Tom Hayden, a political and social activist who with former wife Jane Fonda formed an organization backing liberal causes, died Sunday in Santa Monica following a long illness. He was 76.
As a student at the University of Michigan, he became a radical and helped develop the Students for a Democratic Society organization. He traveled to the South for civil rights work, and was beaten and arrested at a march in Mississippi. He became an anti–Vietnam War activist, twice visiting Hanoi with an antiwar delegation. In 1968, Hayden played a role in the protests at the Democratic National Convention in Chicago, and was prosecuted; he was convicted of crossing state lines to incite a riot and sentenced to five years in prison, but his conviction was overturned after it was decided the judge openly sided with prosecutors. By the 1970s, he had a 22,000-page FBI file, the Los Angeles Times reports.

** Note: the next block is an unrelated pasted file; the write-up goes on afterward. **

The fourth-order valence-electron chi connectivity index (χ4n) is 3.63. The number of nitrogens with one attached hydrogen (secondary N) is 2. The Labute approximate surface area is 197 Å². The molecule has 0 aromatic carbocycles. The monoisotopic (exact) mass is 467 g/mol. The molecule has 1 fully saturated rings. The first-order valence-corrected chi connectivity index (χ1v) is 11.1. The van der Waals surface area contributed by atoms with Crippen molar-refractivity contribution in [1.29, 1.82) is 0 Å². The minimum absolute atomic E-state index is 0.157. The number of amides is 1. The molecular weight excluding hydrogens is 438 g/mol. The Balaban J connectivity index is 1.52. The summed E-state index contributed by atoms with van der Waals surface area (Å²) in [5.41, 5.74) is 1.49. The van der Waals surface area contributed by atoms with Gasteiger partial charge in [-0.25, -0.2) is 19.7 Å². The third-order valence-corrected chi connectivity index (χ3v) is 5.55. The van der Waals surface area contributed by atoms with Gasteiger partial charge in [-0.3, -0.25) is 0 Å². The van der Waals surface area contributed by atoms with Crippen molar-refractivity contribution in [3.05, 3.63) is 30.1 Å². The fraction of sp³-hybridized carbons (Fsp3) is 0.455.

Hayden met Fonda when they were both speaking at an antiwar event in Michigan, and they were reunited a year later at another antiwar event in Los Angeles. They married in 1973 and formed the political organization Campaign for Economic Democracy, later called Campaign California. The group supported liberal candidates and measures, helping pass Prop 65, which requires gas stations, grocery stores, and bars to warn of the presence of chemicals that can cause cancer. In 1982, Hayden was elected to the California Assembly, ultimately serving 18 years in the Assembly and state Senate. Hayden, who divorced from Fonda in 1990, was also an author, publishing books on Cuba, the Iraq War, street gangs, and the environment. He is survived by his wife, Barbara Williams; sons Troy Garity and Liam Hayden; sister Mary Hayden Frey; and stepdaughter Vanessa Vadim and her two children.
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